the Peabody Coal Company manned with
nonuion men. The escort of police was
compelled several times to charge into
the crowd and use clubs, and "finally the
police and the drivers were compelled to
draw their revolvers and fire over the
heads of the crowd. This, when done
several times in succession, compelled the
crowd to givo way and the police finally
Shortly before midnight, Michael Mc
Xamara, a "union teamster, was shot
twice- in the leg by F. K. Buckmlnster,
a chief of detectives employed by 'the
Employers' Teaming Company. Buckmln
ster and 'several men who were with him
declared? that ilcNamara was one of a
crowd of strikers that attacked them.
Buckmlnster had 11500 in his .hands, which
he was -taking to .the barns for the com
pany to pay .off Tils men, and he thought
tho" attack was made with the Intention
of securing tho money. "
NONUNION MEN ARE NOT ARMED
Opposition of Mnyor and Council
.-- Prevents Carrying- of Rifles.
CHICAGO, May 2. Contrary" to an
nouncement; no order was issued to
day for the arming of the nonunion
men with rifles. Superintendent Reed,
of ' tho Employers' Teaming Company,
denied having said that such a move
ment "would be made. Secretary W.
F, Job, of the Employers' Associa
tion, made a similar denial. One
of the obstacles to the use of rifles Is
action taken by tho City Council last
night, directing the enforcement of
the statutes prohibiting- unauthorized
persons carrying rifles In tho streets.
There Is also a law against shooting
within the city 'limits and against
brandishing a weapon in a threatening
Mayor Dunne did not take official
cognizance of the statement that tho
Employers' Teaming: Company proposed
to arm its drivers with rifles, but It
was seral-offlcially conveyed to the
company by one of his close advisers
tnat whether or not the law permitted
drivers to carry weapons Openly in tho
streets, tho situation does not justify
it and that tho Mayor would do all he
could to prevent Inflaming of the pub
lic as well as tho strikers.
-When tho police of the city, are un
able to afford ample protection, tho
Mayor will act legally to see that other
protection Is secured, but he will" not
permit any armed force to appear on
the streets at the present time other
than the police," was the word sent
by Mayor Dunne to the employers.
The reply" was that' the teaming com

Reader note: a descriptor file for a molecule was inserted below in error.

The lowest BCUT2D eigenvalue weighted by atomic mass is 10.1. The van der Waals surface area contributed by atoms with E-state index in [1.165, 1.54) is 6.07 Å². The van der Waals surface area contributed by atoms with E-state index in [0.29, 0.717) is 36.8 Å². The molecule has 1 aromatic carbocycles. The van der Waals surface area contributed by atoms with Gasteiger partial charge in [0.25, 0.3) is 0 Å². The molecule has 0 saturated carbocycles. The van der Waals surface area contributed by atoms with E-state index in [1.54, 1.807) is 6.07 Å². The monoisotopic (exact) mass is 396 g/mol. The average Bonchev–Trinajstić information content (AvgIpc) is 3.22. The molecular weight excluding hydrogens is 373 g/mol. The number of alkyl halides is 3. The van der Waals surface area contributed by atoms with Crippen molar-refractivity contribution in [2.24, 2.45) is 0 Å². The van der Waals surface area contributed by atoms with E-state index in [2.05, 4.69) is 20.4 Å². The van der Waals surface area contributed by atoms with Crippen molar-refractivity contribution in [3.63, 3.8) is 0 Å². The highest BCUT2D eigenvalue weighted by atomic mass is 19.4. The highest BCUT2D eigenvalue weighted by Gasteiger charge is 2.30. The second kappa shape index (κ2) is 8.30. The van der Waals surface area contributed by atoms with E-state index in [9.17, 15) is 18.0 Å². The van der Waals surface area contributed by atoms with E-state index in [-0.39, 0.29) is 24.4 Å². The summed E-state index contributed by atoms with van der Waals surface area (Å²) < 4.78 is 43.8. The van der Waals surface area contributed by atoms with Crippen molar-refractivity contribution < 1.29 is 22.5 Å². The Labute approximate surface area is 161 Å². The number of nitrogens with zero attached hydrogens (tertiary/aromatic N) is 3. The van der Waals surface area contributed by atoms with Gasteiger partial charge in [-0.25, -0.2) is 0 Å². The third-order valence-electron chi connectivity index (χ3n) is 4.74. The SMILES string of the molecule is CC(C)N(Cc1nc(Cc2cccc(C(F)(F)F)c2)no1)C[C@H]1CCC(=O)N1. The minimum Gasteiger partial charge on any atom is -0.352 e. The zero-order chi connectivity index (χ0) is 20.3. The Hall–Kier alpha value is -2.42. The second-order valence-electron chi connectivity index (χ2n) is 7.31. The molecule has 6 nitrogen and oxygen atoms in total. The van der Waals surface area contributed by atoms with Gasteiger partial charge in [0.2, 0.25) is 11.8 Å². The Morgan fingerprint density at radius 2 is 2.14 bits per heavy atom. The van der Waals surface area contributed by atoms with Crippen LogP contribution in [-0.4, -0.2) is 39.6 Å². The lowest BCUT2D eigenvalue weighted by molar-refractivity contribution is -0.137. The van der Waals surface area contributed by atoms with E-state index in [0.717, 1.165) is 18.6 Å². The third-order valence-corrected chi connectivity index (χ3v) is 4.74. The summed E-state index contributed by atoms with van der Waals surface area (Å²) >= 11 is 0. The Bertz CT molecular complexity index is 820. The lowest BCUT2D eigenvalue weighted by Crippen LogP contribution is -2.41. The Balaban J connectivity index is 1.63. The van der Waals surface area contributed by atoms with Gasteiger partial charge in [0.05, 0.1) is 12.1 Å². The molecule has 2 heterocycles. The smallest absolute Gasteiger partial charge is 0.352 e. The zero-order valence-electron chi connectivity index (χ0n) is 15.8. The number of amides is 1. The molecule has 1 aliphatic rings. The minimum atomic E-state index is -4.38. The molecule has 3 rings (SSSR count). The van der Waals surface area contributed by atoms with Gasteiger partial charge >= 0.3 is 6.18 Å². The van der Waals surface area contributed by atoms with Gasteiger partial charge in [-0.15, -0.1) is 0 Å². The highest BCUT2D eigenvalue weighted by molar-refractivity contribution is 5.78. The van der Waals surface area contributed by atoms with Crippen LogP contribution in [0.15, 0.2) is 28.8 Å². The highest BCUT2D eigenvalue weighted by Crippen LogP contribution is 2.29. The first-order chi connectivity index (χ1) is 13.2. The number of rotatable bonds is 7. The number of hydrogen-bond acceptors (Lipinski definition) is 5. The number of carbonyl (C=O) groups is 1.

pany had not contemplated arming Its
employes with rifles.
STRIKEBREAKERS COMING IN
Army of Them Marches Through
Streets, Defying Mob.
CHICAGO, May 2. Among- the many
detachments of incoming strikebreakers
who arrived in Chicago today the largest
single body perhaps came from Detroit.
They numbered 75 and were escorted by
a heavy guard of police through the
streets to the strikebreakers' headquar
.One of the picturesque sights wit
nessed today was a procession of 500
nonunion colored teamsters trolnc- from
their lodgings to the Employers' Teas
ing" Company barns at Franklin street
and Jackson boulevard. Tae,negreeV'
were led by a white" man, Frank Cur
ry, .formerly a street-car gripman, w"ao
became -.a strikebreaker during .the
(Concludes ea Fearta Pife.)"
BfiB RETT I ITS
;- BACK ST CRITICS
He Makes Direct Answer .to
Man Who Knocked Him
HIS" ACTION MISSTATED
Refers to Documents to Prove That
' He Recommended Consolidation
of Ministry to Panama With
OREGONIAN NEWS BUREAU, Wash
ington. May 2. John Barrett Is a pretty
good-natured fellow; he; stands a lot of
joshing at the hands of -his friends, and
rather enjoys some of the knocks that
are given him in good spirit by the
American newspapers, but there is too
much of a good thing, even with Barrett;
there is a point beyond which his friends
must not gp without arousing tils ire.
" One of the newspaper "knockers" has
felt it his duty to take a crack at Barrett
on every occasion and recently sent to
his paper in the early part of April a
dispatch in which the following language
Still another argument presented against tha
disparity of compensation is the fact that
Minister Barrett has persistently educated
the Fanaraans to tho understanding- that It
was 'Beneath the dignity of Panama to deal
with "a mcre Governor" when a United
States Minister was on the zone. It to now
suggested that Panama, as a result of &r.
Barrett's tutelage, may object to dealing -with
an official who, rated by remuneration, ranks
third on the Commission:
Tho paper reached Barrett and he
promptly wrote to the newspaper man in
rather severe tones, calling him to ac
count. This is -what he said:
Replies Point by Point.
"In the assumption that you would not
wilfully pervert the truth and that you
would not allow personal prejudice, as a
high-class correspondent, to Influence
you to commit an injustice. I desire re
spectfully to call your attention to certain
facts with which your statements are
flagrantly and entirely at variance:
First Minister Barrett baa never to tala
knowledgn In any shape or form, directly or